Elephant population on the rise in Odisha


Notwithstanding regular death of elephants due to different reasons in the state, the jumbo population in Odisha has increased to 1,954 from 1,930, officials said.

According to PTI, “The state has registered an increase in its elephant population by 24 within two years. While there were 1930 jumbos in different forests of Odisha in 2012, the number increased to 1954 in 2015,” Forest and Environment Minister Bikram Keshari Arukh told reporters while releasing Elephant census report, 2015 in Bhubaneswar.

It was pointed out pointed out that 231 elephants died during a span of three years. As per the census, 341 jumbos were identified as tuskers and 1,096 as cow elephants. Some 490 of them were below five years old, he said. “The elephant population had shown a positive growth in 26 divisions and a negative growth in 14 divisions,” the minister said adding that 213 jumbos died from 2012-13 to May 2015.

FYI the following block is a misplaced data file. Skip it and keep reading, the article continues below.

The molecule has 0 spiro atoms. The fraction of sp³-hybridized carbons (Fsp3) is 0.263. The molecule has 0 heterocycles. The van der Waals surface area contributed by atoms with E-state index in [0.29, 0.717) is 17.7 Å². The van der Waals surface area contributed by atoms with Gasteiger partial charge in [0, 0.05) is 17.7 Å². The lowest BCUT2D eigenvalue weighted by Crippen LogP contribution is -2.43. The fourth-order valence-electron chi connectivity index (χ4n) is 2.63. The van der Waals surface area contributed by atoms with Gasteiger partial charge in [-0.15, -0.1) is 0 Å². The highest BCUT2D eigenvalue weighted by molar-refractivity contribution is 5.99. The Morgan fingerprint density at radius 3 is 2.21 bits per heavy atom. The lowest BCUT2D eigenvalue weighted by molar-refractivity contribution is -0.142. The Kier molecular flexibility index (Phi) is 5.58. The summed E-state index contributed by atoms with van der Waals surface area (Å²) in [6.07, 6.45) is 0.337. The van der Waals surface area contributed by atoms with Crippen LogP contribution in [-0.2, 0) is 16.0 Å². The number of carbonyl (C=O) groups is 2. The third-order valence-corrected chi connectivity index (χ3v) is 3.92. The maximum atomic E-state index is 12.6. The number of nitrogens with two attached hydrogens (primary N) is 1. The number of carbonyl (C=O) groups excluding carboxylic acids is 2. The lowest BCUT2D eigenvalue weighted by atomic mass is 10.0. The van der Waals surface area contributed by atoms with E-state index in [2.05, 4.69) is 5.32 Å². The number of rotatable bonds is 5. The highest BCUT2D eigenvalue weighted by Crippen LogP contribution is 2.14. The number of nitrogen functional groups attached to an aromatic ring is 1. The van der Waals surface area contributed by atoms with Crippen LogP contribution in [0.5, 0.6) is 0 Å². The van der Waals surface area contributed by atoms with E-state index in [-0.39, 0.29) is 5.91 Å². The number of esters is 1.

While 49 died due to disease, 20 were killed by poachers, 36 natural deaths, in 44 cases reasons not known, accident 13 (12 on rail and 1 on road), infighting 23, accidental electrocution 9, deliberate electrocution 14 and poisoning 5, the census report said.

The census was carried out in 44 forest divisions and 5,607 people were engaged to count the elephant heads. The 5607 people were divided into 869 units to undertake counting. As many as 1048 high pandals were erected inside the forests to facilitate easy counting, Arukh said.

Out of 44 forest divisions which participated in the census, 38 divisions recorded elephants during the census period. “In three Elephant Reserves like in Mayurbhanj, Mahanadi and Sambalpur, there are 1450 elephants which is 74.21 per cent. These areas have eight sanctuaries,” the census report said.

As many as 102 elephants (5.22 per cent) were located in 5 other sanctuaries while 402 jumbos (20.57 per cent) had been counted outside elephant reserves and outside sanctuaries. Therefore, 79.43 per cent of the 1954 jumbos live within the Elephant Reserve and Sanctuaries.

Image Credit : Shutterstock

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